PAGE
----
Gianni Pettena, all his work in a book

Gianni Pettena, all his work in a book


A colourful and complete summa dedicated to one of the masters of Italian radical architecture, the new volume with a witty title, Tutto, tutto, tutto…o quasi (edited by Pino Brugellis Alberto Salvadori and Elisabetta Trincherini) provides a comprehensive and 360-degree look at the entire oeuvre of Gianni Pettena. And it is configured as a starting point for the study of the artist’s whole production.

Born in 1940, Pettena is one of the protagonists of the Florentine radical avant-garde along with Archizoom, Superstudio, Ufo, 9999, Izziggurat and Remo Buti. His critical activism made him one of the theoretical binders of the movement, of which he represented the most ironic and transversal soul.

Gianni Pettena, Rumble Sofa, 1967.

His works anticipated important reflections on contemporary architecture, in particular the relationship with the body, with nature and the landscape. Fascinated by teachers like Adalberto Libera, Leonardo Benevolo and Ludovico Quaroni – who taught on the Florentine faculty in the early 1960s – he moved to Florence from Bolzano to study architecture. But there he ended up learning ‘anarchitecture’. Beginning in his student days he collaborated with numerous artists and developed his own alternative architectural language, expressed via hybrid techniques at the boundary between design and art.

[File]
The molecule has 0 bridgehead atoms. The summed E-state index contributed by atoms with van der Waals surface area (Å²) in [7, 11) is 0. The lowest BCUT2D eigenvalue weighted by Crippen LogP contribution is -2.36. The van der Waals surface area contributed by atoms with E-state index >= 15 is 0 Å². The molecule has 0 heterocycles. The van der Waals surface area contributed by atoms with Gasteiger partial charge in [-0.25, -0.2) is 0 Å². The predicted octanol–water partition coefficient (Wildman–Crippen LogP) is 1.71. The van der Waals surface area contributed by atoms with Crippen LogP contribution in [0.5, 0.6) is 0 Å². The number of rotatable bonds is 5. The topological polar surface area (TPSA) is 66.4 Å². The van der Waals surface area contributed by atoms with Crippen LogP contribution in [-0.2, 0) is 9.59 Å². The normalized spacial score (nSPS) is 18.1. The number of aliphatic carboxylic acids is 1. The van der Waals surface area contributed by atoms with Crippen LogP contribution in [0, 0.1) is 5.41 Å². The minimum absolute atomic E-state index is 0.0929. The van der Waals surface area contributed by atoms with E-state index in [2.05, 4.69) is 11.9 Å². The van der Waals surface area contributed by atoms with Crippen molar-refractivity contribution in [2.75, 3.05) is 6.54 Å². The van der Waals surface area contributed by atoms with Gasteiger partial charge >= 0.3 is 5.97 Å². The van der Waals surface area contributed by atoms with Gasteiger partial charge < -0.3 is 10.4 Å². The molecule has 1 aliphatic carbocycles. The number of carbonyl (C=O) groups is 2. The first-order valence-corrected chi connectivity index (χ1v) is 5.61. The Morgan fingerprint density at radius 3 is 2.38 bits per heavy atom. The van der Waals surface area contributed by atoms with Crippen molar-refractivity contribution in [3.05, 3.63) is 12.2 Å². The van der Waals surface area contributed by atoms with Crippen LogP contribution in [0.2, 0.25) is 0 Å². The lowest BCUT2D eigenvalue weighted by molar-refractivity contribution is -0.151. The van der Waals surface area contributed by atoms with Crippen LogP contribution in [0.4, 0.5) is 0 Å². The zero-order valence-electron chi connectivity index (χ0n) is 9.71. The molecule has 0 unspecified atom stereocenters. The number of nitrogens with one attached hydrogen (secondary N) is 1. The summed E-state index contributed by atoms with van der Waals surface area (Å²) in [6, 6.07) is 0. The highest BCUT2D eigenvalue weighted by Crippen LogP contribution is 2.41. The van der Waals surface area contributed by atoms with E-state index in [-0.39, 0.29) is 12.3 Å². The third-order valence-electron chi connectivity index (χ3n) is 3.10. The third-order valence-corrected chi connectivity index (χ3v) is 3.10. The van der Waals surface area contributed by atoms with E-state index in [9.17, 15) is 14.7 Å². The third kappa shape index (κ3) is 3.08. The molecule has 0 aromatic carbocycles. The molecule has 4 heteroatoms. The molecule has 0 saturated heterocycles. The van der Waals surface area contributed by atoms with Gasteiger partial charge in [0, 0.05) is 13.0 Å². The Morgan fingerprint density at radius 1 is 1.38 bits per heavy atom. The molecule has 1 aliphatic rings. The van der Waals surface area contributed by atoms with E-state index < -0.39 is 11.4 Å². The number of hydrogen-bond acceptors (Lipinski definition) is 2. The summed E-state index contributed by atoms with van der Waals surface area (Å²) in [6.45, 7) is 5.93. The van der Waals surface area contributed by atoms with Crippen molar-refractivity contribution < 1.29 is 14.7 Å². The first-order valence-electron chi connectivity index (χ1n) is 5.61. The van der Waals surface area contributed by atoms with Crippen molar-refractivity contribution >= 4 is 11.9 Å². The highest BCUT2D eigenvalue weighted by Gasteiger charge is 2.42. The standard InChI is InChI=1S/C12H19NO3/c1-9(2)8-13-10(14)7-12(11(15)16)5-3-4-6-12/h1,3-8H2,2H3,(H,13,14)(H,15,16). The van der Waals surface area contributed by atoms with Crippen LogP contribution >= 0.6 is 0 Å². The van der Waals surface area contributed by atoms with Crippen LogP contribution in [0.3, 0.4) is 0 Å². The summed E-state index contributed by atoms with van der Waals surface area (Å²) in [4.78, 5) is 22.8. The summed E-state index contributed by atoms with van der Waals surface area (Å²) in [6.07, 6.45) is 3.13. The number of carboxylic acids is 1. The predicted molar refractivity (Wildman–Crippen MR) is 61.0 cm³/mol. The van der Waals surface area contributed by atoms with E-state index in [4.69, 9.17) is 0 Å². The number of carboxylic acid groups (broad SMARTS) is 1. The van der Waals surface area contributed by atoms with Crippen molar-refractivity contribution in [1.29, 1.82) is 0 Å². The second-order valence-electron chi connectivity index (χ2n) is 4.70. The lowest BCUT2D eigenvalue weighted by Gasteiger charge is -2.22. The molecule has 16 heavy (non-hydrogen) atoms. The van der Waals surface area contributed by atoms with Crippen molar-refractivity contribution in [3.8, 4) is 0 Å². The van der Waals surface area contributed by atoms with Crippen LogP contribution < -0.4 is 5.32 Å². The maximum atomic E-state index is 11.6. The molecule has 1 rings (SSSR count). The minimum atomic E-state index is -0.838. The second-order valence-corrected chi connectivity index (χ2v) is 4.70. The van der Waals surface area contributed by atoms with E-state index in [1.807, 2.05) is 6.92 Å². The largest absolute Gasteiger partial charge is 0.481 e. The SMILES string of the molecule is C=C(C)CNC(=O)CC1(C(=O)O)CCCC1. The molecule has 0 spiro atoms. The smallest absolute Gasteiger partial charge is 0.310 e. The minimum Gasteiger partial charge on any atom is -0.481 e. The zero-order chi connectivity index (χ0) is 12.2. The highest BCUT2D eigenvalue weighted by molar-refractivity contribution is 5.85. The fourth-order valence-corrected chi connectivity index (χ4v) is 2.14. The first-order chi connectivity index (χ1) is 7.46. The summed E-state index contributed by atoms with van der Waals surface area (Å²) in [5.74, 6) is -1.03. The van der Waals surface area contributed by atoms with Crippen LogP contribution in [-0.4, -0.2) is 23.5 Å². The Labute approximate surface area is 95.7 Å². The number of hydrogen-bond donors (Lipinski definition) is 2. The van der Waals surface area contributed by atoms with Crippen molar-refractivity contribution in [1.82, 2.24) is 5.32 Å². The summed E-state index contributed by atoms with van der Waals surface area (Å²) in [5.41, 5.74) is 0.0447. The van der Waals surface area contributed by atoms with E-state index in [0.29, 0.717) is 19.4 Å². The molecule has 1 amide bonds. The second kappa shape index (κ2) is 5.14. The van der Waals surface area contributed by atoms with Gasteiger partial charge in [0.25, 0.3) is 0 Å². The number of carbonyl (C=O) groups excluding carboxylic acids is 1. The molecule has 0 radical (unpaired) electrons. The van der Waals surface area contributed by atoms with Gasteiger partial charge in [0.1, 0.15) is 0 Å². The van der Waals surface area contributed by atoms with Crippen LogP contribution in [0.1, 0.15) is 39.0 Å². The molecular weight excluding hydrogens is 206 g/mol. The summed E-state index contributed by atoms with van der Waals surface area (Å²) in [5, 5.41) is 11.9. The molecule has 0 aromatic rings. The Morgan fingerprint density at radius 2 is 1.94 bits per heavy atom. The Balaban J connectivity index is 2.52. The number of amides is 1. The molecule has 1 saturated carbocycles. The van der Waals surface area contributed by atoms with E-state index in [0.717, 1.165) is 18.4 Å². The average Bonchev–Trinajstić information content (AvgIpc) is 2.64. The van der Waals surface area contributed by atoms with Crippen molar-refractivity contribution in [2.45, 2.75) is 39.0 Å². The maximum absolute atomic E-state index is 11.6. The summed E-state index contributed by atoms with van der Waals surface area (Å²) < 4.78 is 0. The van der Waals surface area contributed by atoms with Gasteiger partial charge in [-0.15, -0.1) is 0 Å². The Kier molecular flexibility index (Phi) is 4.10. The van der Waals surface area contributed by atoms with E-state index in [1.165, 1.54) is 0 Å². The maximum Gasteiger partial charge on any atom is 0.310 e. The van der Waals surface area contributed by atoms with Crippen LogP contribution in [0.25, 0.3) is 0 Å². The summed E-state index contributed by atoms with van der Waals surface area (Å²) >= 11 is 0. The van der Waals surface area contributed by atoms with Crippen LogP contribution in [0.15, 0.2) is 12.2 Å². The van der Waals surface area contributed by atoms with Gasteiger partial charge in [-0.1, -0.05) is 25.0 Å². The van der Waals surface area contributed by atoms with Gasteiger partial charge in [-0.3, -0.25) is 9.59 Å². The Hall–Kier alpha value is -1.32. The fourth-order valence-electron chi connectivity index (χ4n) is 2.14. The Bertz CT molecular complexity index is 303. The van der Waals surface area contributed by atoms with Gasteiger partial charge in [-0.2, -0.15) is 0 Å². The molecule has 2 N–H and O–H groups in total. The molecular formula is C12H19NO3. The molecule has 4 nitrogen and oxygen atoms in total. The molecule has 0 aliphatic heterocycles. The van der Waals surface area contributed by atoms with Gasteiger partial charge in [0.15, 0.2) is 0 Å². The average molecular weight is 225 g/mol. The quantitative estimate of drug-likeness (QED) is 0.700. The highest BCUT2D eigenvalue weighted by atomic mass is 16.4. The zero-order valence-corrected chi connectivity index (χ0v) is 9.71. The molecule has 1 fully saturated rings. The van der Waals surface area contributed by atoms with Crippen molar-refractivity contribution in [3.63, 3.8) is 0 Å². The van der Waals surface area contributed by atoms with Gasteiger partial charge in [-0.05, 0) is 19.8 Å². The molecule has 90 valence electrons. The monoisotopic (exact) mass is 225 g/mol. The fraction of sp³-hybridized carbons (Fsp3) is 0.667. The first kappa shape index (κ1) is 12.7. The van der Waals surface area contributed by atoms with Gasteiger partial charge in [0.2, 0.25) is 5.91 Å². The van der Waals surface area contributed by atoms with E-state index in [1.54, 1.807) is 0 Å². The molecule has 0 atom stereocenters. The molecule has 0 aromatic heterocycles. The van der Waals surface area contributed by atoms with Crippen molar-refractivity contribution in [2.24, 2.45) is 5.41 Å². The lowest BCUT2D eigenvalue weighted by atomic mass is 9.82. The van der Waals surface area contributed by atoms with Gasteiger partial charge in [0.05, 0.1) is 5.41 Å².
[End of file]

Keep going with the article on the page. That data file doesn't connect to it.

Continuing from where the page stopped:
Gianni Pettena, exhibition design for the Premio Masaccio exhibition, S. Giovanni Valdarno, 1968.

In 1968, the year he graduated, he created the exhibition design for the Premio Masaccio exhibition in San Giovanni Valdarno, dubbed by him Dialogo Pettena-Arnolfo, an invasion of the loggias with which he gave a brand new look to the historic building. He spent the following years in the United States, where he worked as a teacher and a critic at California State University and other important schools. There he made some of his most radical works, such as Ice I and Ice II (Minneapolis, 1971), Clay House, Tumbleweeds, Catcher and Red Line (Salt Lake City, 1972). The following year he published his manifesto: L’anarchitetto. The themes explored in those years would persist throughout all his production, with works gradually becoming more refined and sophisticated, but always attributable to the roots of that radical inspiration.

Gianni Pettena, ICE II, Minneapolis, 1972.

Gianni Pettena
Tutto, tutto, tutto… o quasi / Absolutely Everything… or Almost.
Edited by Pino Brugellis, Alberto Salvadori, Elisabetta Trincherini
Edizioni Quodlibet, 2022
528 pages, €38


Abitare © All rights reserved



Source link

Leave a Comment